The technology that runs membership programs has improved in recent years and such programs provide user-friendly payment systems, Riley said.
“The development and ease of membership programs has driven the development of the express role,” Riley said. “Over the past 10 years it has been the craze.”
“What you're doing when you're adding that carwash is you're adding an additional profit center.”
President of Rozga Business Solutions
While subscriptions or memberships can be effective for full service or express washes, Tamburro said he hasn’t seen such a program deployed at self-serve car washes.
Convenience stores that also operate gas pumps should be providing incentives to wash their car and buy fuel at the same time as well, said Rozga. That could mean offering a discount on the wash when they fill up or a discount on gas when they buy a wash.
The car wash can also draw new customers to the convenience store, she said. Stores with express washes should offer a good food and beverage program in their stores so that customers can grab breakfast or lunch or other products while they wait for their car.
“What you're doing when you're adding that carwash is you're adding an additional profit center,” said Rozga. “They can use all three profit centers in one trip.”
Managing the employee lift
To provide a high-quality experience for their customers, car wash operators need to ensure proper staffing, conduct regular maintenance, make sure the soaps are filled and keep the waiting areas clean and tidy, said Rozga.
C-stores don’t need to hire extra staff to run an automated or self-serve car wash, said Riley. They can just have an existing employee check to make sure it’s on and that the bays are clean. But if they have an express exterior model, they should have a worker on site to make sure that the machine is working properly throughout the day and to assist customers.
Employees can help get cars through the wash quicker and more efficiently, improving business volume, he added.
Car washes can also include teams of people that wipe down excess water off of cars after they exit and even provide some free detailing or interior cleaning, said Rozga. However, doing so requires extra space for them to work, as well as proper staffing and ensuring the waiting areas are comfortable, well-maintained and temperature controlled.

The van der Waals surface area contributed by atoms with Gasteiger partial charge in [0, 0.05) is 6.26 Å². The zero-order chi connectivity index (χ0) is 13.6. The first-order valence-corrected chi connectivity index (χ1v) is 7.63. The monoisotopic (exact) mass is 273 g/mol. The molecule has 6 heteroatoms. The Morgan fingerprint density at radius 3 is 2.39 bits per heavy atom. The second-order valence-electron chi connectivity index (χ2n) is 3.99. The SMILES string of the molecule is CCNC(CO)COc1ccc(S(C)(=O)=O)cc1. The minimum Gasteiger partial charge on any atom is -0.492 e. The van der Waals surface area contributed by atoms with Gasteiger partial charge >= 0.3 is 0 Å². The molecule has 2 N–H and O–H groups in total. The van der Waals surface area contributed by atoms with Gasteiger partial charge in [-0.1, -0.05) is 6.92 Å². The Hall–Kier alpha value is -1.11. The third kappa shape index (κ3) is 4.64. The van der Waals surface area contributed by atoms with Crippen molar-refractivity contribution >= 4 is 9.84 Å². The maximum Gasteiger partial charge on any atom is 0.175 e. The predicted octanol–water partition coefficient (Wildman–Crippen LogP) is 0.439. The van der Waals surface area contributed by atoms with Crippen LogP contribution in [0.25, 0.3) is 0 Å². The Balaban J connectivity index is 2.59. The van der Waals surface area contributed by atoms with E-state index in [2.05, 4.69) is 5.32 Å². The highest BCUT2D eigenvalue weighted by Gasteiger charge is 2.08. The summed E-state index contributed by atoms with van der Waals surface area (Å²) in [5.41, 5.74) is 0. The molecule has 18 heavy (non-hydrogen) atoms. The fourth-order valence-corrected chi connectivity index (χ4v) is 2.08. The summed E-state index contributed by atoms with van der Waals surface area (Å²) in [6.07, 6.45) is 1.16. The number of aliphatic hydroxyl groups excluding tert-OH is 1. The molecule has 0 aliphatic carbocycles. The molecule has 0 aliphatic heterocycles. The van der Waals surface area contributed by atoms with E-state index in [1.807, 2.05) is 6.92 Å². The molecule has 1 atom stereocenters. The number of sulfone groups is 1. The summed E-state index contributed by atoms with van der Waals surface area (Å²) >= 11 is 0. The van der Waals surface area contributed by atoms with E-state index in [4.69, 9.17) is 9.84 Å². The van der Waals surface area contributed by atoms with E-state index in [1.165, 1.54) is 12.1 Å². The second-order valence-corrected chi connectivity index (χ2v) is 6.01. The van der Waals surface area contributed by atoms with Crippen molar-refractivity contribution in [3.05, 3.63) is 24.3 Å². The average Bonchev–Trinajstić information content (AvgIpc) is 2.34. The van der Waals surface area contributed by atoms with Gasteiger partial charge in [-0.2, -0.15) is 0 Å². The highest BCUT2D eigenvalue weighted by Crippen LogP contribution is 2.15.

Maintenance and repairs costs typically average 4% to 6% of a car wash’s revenue, said Tamburro, but will depend on how well an operator takes care of their equipment, he said.
Car wash operators should have someone on staff who checks their washers daily, weekly and monthly, said Riley. That person should make sure the machine and facility is clean, soaps are applied as they should be, brushes are spinning properly and that there are “no squeaks, leaks or bangs,” he said. That includes conducting a dry run of the car wash before it opens for the day.
Bolstering the offering
There are a number of extra features car wash operators can introduce to make their product even more appealing to customers.
For self-serve washes, people want high-pressure hoses, good chemicals and features like chamois to hand dry their car or machines to wash car mats, said Tamburro. Some facilities also have vending machines in their bays that sell items like Windex or air fresheners.
Express wash customers also enjoy lights, foam and color when driving through the express car wash, or the car’s extra shine at the end after certain polishes are applied, said Riley.
When first starting out, express wash operators should hand out free washes for the first month if they can afford to do so, said Rozga. That allows them to train their staff, work out the operational kinks and ensure everything is running smoothly, while gaining exposure for the new car wash.
“You're getting a lot of cars through, you're letting your customer base know that you have an awesome car wash on that corner now,” said Rozga. “And once they have a great experience, chances are they're going to come back. But if they don't have a great experience, it was free commerce.”